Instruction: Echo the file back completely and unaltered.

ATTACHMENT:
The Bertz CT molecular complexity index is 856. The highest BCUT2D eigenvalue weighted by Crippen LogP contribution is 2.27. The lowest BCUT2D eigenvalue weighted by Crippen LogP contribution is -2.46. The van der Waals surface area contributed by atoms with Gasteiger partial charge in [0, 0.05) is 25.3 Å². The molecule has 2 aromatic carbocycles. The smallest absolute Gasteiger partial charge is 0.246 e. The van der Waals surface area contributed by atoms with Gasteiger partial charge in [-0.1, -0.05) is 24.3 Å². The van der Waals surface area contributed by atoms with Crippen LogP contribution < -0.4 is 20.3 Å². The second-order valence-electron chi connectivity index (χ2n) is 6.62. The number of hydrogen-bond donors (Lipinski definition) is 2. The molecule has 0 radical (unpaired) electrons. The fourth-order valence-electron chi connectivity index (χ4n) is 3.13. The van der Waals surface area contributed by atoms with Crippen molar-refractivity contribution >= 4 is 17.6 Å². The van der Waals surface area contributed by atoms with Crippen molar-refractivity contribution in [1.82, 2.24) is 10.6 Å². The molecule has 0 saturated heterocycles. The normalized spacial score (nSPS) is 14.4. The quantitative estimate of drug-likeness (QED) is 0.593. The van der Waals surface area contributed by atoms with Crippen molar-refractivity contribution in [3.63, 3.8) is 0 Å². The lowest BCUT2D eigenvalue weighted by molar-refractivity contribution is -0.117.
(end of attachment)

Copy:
The Bertz CT molecular complexity index is 856. The highest BCUT2D eigenvalue weighted by Crippen LogP contribution is 2.27. The lowest BCUT2D eigenvalue weighted by Crippen LogP contribution is -2.46. The van der Waals surface area contributed by atoms with Gasteiger partial charge in [0, 0.05) is 25.3 Å². The molecule has 2 aromatic carbocycles. The smallest absolute Gasteiger partial charge is 0.246 e. The van der Waals surface area contributed by atoms with Gasteiger partial charge in [-0.1, -0.05) is 24.3 Å². The van der Waals surface area contributed by atoms with Crippen LogP contribution < -0.4 is 20.3 Å². The second-order valence-electron chi connectivity index (χ2n) is 6.62. The number of hydrogen-bond donors (Lipinski definition) is 2. The molecule has 0 radical (unpaired) electrons. The fourth-order valence-electron chi connectivity index (χ4n) is 3.13. The van der Waals surface area contributed by atoms with Crippen molar-refractivity contribution >= 4 is 17.6 Å². The van der Waals surface area contributed by atoms with Crippen molar-refractivity contribution in [1.82, 2.24) is 10.6 Å². The molecule has 0 saturated heterocycles. The normalized spacial score (nSPS) is 14.4. The quantitative estimate of drug-likeness (QED) is 0.593. The van der Waals surface area contributed by atoms with Crippen molar-refractivity contribution in [3.63, 3.8) is 0 Å². The lowest BCUT2D eigenvalue weighted by molar-refractivity contribution is -0.117.